Theron, an elder vampire who works for the leaders of his kind as an assassin, is sent on a mission to find out why one of their own has betrayed themTheron, an elder vampire who works for the leaders of his kind as an assassin, is sent on a mission to find out why one of their own has betrayed them. It’s been said that Ephraim has turned from his vampire brethren to seek salvation. Theron investigates and discovers that a human was behind Ephraim’s abandonment of his vampiric nature. Upon reporting back to the vampire leaders, Theron is charged with the mission of destroying – as painfully and brutally as possible – the man who could turn one of their own against them.
Matters are complicated when Theron discovers that Jesus of Nazareth is protected by a strong shield of faith. He can’t approach the human without becoming terribly weak. To ensure the mandate by his leaders is followed out, Theron instigates a plot against Jesus that involves the Roman forces occupying Jerusalem carrying out the execution for him. And that’s just the beginning…
33 A.D. is a new and original take on both vampires and the events surrounding the crucifixion of Jesus Christ. This story is an action-packed thriller, filled with mystery, intrigue, betrayal and murder. The attention to detail and careful plotting are masterfully done. You’d never guess this was David McAfee’s first novel.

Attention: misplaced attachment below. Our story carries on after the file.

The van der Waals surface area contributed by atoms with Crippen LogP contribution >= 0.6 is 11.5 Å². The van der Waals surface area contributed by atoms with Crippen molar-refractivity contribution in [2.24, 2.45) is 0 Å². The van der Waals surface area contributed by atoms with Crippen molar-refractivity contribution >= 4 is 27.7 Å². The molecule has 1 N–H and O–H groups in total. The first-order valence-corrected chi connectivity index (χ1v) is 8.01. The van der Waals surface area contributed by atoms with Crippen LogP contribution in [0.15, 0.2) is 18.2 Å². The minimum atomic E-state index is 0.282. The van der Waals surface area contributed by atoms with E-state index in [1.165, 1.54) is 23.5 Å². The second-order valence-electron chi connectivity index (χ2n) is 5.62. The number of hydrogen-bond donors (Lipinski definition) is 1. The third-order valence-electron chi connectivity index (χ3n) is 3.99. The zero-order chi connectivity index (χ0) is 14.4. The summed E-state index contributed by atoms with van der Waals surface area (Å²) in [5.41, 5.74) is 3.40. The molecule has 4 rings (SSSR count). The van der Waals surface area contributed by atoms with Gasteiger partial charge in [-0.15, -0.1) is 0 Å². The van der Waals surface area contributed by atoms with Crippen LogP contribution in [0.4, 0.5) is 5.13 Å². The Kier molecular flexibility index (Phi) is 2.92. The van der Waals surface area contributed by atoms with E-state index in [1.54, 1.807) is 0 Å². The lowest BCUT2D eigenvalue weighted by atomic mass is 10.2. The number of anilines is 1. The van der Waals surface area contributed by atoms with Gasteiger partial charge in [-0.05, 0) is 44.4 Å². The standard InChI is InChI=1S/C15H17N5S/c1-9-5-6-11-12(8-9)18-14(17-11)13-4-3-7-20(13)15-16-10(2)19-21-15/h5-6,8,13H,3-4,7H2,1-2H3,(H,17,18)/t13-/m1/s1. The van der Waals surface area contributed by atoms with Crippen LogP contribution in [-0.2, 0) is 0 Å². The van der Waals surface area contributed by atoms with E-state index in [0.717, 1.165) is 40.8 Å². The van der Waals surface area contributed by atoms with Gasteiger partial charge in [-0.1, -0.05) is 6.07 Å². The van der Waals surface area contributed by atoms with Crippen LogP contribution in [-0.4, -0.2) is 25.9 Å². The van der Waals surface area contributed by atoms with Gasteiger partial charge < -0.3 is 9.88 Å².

I thoroughly enjoyed this book. It had all the elements you’d expect of a gripping, tightly plotted thriller. Best of all, nothing is held back – the gritty realism of what it meant to live in Jerusalem during the occupation of the Romans is captured beautifully. The arrogance and casual cruelty of Theron and the other vampires was so perfectly done, you have no trouble seeing them as the monsters they truly are. If you’re tired of the usual Victorian-esque genteel vampires flooding the bookshelves and want something darker and more to the tune of SALEM’S LOT, McAfee’s 33 A.D. is for you!...more
Won this particular book in a contest. Wouldn't have picked it up on my own (I'm more a SFF gal), but I was pleasantly surprised at how good it was.
IWon this particular book in a contest. Wouldn't have picked it up on my own (I'm more a SFF gal), but I was pleasantly surprised at how good it was.
It's a very moving tale. It blends the stories of two families in old and new Poland, and shows how their lives are intertwined. I won't go into much detail, but this book evokes some very powerful emotional responses. The failures and triumphs of the cast of characters are so real and impactful, you can't help but be drawn in to see where fate leads them.
The story of Pigeon and Anielica will at times make you laugh, and at others, cry. Pasulka had an extraordinarily clear vision of both a Poland wracked by poverty and war, and a newer Poland that never quite rid itself of the dark cloud of a World War.
This story introduced me to a culture and a nation, making it more than a place on the map. The writing itself was what truly drew me in. Strongly recommended, no matter your taste in genre....more